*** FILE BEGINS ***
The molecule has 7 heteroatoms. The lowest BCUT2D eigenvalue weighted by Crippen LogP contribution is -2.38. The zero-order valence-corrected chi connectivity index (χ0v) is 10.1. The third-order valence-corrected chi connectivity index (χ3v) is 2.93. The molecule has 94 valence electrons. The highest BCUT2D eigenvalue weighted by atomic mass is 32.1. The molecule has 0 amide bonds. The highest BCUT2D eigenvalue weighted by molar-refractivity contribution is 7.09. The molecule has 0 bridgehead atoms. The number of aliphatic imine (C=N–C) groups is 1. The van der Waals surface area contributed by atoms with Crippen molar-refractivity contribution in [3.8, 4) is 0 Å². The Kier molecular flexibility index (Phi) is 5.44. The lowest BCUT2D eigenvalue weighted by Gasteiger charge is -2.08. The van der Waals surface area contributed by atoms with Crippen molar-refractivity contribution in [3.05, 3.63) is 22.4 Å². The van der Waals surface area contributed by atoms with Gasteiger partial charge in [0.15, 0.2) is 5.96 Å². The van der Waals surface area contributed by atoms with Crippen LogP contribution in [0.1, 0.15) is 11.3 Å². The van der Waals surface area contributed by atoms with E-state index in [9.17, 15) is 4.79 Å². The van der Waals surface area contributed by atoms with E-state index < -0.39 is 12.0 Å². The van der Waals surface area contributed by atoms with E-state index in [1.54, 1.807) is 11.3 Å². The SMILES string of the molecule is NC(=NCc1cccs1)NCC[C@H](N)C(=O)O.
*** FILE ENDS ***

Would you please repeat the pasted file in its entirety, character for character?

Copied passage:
The molecule has 7 heteroatoms. The lowest BCUT2D eigenvalue weighted by Crippen LogP contribution is -2.38. The zero-order valence-corrected chi connectivity index (χ0v) is 10.1. The third-order valence-corrected chi connectivity index (χ3v) is 2.93. The molecule has 94 valence electrons. The highest BCUT2D eigenvalue weighted by atomic mass is 32.1. The molecule has 0 amide bonds. The highest BCUT2D eigenvalue weighted by molar-refractivity contribution is 7.09. The molecule has 0 bridgehead atoms. The number of aliphatic imine (C=N–C) groups is 1. The van der Waals surface area contributed by atoms with Crippen molar-refractivity contribution in [3.8, 4) is 0 Å². The Kier molecular flexibility index (Phi) is 5.44. The lowest BCUT2D eigenvalue weighted by Gasteiger charge is -2.08. The van der Waals surface area contributed by atoms with Crippen molar-refractivity contribution in [3.05, 3.63) is 22.4 Å². The van der Waals surface area contributed by atoms with Gasteiger partial charge in [0.15, 0.2) is 5.96 Å². The van der Waals surface area contributed by atoms with Crippen LogP contribution in [0.1, 0.15) is 11.3 Å². The van der Waals surface area contributed by atoms with E-state index in [9.17, 15) is 4.79 Å². The van der Waals surface area contributed by atoms with E-state index < -0.39 is 12.0 Å². The van der Waals surface area contributed by atoms with E-state index in [1.54, 1.807) is 11.3 Å². The SMILES string of the molecule is NC(=NCc1cccs1)NCC[C@H](N)C(=O)O.